- Количество слайдов: 14
Nathaniel Hawthorne 1804-1864
Family History His great-great-grandfather, William Hathorne, ordered the whipping of Anne Coleman and four others in the streets of Salem. His great-grandfather, John Hathorne, was the magistrate presiding over the trial of the accused witches of Salem (1692).
Childhood Born July 4, 1804 in Salem, MA Father died when Hawthorne was four years old Sent to private school once his relatives discovered his storytelling abilities Sent to Bowdoin College in Maine
College in Maine Classmates included Franklin Pierce and Henry Longfellow Pierce- future President of the USA Longfellow- poet, educator, linguist Graduated in 1825
Reclusive Years in Salem He first anonymously published short stories and a novel, Fanshawe. Hawthorne later formally withdrew most of this early work, discounting it as the work of inexperienced youth. He burned most of his works from these years.
Back into Society Editor for The American Magazine of Useful and Entertaining Knowledge in 1836 Appointed to the Boston Custom House in 1839 Became engaged to Sophia Peabody, married in 1842
Concord After his marriage to Sophia, moved to the Old Manse in Concord. Joined the writing circles of Thoreau, Emerson, and Louisa May Alcott. The Transcendentalists believed that human existence transcended the sensory realm, and rejected formalism in favor of individual intuition and imagination.
Governmental Offices Between 1846 and 1849 he served as a surveyor of the Salem Custom House. He was ousted from that job in 1849, when the incoming political party, The Whigs, fired him to put in their own political appointees Hawthorne wrote a biography for Presidential candidate Pierce for his campaign. Pierce had attended college with Hawthorne. President Pierce then appointed Hawthorne to serve as the US Consul to Liverpool, England.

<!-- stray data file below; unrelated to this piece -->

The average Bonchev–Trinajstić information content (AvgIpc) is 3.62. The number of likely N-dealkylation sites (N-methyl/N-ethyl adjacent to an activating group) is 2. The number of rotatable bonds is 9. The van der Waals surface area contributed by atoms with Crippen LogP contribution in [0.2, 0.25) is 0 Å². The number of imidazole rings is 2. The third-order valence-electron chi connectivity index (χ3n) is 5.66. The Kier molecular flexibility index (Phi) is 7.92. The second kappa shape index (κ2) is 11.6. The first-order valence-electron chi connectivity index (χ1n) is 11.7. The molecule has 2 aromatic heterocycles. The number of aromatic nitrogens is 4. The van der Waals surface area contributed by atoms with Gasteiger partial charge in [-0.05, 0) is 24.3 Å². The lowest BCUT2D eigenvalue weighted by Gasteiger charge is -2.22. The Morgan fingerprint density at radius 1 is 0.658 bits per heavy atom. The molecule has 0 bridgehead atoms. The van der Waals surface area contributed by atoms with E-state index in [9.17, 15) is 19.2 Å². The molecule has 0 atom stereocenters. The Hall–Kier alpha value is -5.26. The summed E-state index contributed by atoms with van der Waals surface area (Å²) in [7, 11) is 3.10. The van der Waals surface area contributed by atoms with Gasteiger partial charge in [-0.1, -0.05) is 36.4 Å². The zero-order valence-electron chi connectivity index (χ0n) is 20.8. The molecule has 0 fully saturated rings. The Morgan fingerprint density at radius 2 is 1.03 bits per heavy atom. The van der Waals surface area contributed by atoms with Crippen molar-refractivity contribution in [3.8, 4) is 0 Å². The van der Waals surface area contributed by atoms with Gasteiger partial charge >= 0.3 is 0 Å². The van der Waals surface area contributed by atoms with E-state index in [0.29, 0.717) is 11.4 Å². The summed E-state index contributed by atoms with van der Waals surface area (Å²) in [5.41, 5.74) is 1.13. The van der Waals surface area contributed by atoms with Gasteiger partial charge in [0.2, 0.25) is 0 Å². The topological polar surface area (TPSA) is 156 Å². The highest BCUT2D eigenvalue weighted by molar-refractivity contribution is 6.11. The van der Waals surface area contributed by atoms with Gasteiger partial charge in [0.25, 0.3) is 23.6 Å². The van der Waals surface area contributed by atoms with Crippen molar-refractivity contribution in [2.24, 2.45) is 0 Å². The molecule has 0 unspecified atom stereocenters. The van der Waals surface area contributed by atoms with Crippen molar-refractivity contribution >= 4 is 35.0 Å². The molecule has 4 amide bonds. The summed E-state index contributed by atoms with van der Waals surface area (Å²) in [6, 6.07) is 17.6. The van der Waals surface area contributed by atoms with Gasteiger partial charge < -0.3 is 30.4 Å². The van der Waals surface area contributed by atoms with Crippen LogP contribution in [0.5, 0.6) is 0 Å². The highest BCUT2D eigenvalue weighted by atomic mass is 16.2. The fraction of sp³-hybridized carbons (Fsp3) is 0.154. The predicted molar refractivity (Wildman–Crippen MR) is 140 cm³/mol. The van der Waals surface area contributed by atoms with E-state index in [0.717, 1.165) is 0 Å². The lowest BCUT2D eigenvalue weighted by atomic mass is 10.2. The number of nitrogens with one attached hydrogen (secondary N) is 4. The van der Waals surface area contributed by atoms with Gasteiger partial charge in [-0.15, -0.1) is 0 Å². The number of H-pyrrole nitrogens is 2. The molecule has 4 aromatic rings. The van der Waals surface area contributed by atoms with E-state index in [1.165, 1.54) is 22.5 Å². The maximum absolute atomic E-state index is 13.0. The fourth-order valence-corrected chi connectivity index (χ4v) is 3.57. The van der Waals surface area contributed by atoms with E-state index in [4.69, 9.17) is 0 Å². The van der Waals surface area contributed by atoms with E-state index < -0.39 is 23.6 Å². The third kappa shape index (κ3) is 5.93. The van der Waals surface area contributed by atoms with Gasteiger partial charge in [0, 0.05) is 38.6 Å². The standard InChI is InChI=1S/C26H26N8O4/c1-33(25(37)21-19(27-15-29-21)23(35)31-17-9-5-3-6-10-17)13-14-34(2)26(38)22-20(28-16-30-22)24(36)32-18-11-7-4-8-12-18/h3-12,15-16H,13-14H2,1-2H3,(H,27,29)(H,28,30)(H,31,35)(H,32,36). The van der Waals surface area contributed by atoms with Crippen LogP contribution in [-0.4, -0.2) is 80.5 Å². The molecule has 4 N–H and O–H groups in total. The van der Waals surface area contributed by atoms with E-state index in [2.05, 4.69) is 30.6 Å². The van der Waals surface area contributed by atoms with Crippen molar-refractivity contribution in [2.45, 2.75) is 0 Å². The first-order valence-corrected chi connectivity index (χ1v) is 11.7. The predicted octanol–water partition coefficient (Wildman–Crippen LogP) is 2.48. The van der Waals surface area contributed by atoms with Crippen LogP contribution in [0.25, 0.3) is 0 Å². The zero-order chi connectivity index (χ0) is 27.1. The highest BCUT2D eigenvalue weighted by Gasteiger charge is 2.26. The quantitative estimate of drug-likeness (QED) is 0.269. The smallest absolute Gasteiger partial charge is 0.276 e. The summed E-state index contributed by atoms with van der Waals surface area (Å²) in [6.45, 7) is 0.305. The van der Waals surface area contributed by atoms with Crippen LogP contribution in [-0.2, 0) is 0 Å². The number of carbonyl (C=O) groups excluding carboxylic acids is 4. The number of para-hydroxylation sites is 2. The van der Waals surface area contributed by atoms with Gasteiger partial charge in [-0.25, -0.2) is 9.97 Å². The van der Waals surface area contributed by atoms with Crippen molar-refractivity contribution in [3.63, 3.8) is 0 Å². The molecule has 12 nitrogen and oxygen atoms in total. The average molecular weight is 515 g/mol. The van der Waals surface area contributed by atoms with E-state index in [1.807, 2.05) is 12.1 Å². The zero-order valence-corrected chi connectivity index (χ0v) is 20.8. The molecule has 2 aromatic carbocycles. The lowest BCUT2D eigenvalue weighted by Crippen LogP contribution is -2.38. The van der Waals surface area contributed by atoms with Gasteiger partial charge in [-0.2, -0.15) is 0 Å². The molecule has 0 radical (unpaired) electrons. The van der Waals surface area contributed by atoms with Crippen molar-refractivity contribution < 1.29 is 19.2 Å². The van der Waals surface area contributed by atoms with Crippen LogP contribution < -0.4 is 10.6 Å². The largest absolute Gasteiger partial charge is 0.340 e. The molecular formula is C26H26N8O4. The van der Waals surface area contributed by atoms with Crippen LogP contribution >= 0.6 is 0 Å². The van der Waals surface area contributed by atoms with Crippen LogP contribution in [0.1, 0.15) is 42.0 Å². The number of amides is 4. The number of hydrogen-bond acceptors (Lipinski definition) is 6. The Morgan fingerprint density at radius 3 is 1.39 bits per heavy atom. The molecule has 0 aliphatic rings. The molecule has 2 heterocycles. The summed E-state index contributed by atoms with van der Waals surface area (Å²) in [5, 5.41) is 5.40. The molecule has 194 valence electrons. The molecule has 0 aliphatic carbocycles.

Influences on Hawthorne His early childhood in Salem and work in the Salem Custom House. His Puritan family background. He believed in the existence of the devil. He believed in determinism, a theory of predestination
Works Fanshawe (1828) Mosses from an Old Manse (1846) The Scarlet Letter (1850) The House of Seven Gables (1851) The Snow-Image (1851) The Blithedale Romance (1852) Life of Franklin Pierce (1852) The Marble Faun (1860)
Final Days Returned to the US from Europe in 1860 Returned to Concord Became ill and underwent a loss of literary creativity Journeyed to the White Mountains hoping to restore his health Died in Plymouth, NH on May 19, 1864 Buried in the Sleepy Hollow cemetery in Concord
The Puritans Puritanism is the religious reform movement of the 16th and 17th centuries seeking to purify the Church of England Characterized by earnest, intense moral and religious principles such as the necessary covenant relationship with God, the emphasis on preaching and the Holy Spirit’s dominance over reason as the instrument of salvation America: a Holy Commonwealth and a covenanted community
The Pilgrims Settlers of Plymouth, MA, the first permanent colony in New England – 1620 Members of the English Separatist Church, which was a radical faction of Puritanism
The Salem Witch Trials May – October 1692: Salem, MA Constitute a series of investigations and persecutions that caused 19 “witches” to be hanged and many others imprisoned Period of public hysteria generated by false accusations and coerced confessions